The only way in which the theorem can be shown to be false is if someone were to show that the axioms on which it is based are false or that the steps taken in the supposed derivation of the theorem from these premises are invalid.

And so at most what the observation of a phenomenon that seems to contradict the theorem could do is prompt people to check whether the axioms and deductive steps were in fact correct and valid.

To sum up, in the eyes of Mises and Rothbard the regression theorem is a priori true and shows not just how a certain method, marginal utility analysis, can be applied to a domain to which it had hitherto not been applied, it also postulates a causal empirical claim (that a medium of exchange can only arise out of barter) that is nevertheless a priori true.

Pretty cool if true.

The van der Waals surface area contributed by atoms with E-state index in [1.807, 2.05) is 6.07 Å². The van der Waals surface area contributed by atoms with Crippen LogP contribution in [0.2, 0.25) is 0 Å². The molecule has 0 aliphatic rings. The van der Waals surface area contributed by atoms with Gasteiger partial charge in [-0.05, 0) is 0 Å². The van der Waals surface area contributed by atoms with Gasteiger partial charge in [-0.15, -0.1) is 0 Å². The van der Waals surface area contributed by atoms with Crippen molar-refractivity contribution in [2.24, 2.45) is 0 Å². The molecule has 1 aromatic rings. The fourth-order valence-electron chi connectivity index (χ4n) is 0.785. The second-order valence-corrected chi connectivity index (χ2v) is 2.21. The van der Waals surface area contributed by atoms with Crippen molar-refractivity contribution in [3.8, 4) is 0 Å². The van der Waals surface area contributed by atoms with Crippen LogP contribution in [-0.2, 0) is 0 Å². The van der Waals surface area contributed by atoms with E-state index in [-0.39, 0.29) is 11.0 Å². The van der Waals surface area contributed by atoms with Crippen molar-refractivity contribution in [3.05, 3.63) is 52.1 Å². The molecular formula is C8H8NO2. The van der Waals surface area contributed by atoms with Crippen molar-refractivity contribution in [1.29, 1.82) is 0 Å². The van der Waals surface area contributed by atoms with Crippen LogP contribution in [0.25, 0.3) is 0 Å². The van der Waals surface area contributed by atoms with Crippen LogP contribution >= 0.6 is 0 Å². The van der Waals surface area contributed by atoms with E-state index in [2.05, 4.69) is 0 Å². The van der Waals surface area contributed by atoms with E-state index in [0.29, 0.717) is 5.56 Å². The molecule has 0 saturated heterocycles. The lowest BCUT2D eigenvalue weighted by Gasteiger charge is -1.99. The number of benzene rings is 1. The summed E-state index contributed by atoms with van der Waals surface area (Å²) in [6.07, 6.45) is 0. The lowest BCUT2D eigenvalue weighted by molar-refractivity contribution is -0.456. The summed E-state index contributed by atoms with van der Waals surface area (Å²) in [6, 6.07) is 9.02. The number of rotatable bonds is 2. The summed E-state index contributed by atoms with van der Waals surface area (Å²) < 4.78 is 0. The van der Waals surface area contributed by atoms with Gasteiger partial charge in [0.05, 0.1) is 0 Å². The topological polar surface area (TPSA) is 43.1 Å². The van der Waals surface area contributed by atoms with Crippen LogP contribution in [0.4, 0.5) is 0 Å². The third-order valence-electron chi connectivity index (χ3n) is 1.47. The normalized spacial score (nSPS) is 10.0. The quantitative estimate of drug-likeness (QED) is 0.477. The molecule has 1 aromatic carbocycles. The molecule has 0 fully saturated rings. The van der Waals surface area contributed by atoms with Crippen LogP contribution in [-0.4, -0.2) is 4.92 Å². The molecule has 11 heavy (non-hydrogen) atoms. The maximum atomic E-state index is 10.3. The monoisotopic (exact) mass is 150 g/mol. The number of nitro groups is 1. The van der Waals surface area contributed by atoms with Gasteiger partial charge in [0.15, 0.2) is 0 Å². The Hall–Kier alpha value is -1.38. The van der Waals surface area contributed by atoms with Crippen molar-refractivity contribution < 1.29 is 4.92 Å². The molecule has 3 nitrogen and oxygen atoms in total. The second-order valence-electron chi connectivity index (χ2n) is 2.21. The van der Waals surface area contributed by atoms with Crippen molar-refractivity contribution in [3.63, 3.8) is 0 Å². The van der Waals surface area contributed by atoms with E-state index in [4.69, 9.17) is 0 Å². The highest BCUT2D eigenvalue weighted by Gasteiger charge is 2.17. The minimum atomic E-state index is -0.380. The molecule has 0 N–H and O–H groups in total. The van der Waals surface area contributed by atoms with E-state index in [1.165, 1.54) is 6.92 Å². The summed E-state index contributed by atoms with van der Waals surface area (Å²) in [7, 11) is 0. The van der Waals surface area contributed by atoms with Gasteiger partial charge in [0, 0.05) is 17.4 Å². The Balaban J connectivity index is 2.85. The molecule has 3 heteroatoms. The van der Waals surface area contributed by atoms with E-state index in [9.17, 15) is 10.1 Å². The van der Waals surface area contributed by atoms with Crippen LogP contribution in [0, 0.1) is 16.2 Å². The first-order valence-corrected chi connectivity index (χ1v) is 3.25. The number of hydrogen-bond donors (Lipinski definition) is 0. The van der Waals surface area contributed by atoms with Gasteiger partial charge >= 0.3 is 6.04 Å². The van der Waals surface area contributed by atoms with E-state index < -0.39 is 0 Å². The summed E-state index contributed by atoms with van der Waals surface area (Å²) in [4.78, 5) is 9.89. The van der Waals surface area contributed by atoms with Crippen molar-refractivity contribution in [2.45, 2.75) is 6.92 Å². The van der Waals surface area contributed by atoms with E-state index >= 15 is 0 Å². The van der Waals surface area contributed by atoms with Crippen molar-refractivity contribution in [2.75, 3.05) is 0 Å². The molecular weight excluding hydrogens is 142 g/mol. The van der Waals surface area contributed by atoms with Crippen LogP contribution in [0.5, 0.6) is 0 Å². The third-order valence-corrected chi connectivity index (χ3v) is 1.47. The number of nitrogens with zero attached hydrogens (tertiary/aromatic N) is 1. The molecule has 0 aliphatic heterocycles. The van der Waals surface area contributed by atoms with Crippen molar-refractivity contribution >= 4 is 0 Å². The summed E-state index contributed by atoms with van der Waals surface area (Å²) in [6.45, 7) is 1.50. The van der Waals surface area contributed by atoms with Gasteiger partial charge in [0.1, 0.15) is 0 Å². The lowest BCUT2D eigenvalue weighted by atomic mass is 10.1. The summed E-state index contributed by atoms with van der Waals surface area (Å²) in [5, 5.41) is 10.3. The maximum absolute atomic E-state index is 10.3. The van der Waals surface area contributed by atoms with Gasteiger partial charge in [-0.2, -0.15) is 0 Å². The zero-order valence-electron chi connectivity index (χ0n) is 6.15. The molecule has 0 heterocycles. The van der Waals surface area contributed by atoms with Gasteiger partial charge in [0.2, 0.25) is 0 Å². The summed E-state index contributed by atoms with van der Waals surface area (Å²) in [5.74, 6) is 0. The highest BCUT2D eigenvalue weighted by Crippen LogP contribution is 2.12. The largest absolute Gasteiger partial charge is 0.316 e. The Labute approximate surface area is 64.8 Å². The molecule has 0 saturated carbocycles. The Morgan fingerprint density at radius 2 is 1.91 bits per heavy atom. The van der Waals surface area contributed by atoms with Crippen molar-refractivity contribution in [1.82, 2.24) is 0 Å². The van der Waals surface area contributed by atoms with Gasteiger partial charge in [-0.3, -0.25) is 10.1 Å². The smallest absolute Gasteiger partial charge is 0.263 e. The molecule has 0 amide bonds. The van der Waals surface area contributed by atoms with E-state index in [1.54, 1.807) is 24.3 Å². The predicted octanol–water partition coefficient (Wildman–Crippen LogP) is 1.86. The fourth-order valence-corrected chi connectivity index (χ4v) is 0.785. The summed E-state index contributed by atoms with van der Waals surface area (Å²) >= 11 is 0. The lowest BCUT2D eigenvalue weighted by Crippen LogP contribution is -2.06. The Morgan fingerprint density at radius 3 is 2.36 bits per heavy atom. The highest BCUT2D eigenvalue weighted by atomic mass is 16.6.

5. Enter bitcoin
As many, many others have noted, the emergence of bitcon as a medium of exchange seems to represent some problems for the regression theorem: While bitcoin is currently clearly used as a medium of exchange, it doesn't seem to have had an earlier non-exchange role, which would seem to directly contradict the regression theorem.

So what's an Austrian to do?

There are a couple of possible responses:
  1. Conclude that the regression theorem is false.
  2. Argue that the regression theorem is correct but that bitcoin actually did have a prior non-exchange function.
  3. Argue that the regression theorem only means that bitcoin can never become money, not that it cannot be used as a medium of exchange.
Below I go through these responses in reverse order.

Bitcoin may be a medium of exchange, but it can never become money.
Money typically is characterized as a widely or universally accepted medium of exchange that also serves as a store of value and a unit of account. Proponents of the regression theorem may argue that while bitcoin is currently used as a medium of exchange, the regression theorem just implies that bitcoin can never become so successful and widely used that it will meet all three of the criteria above.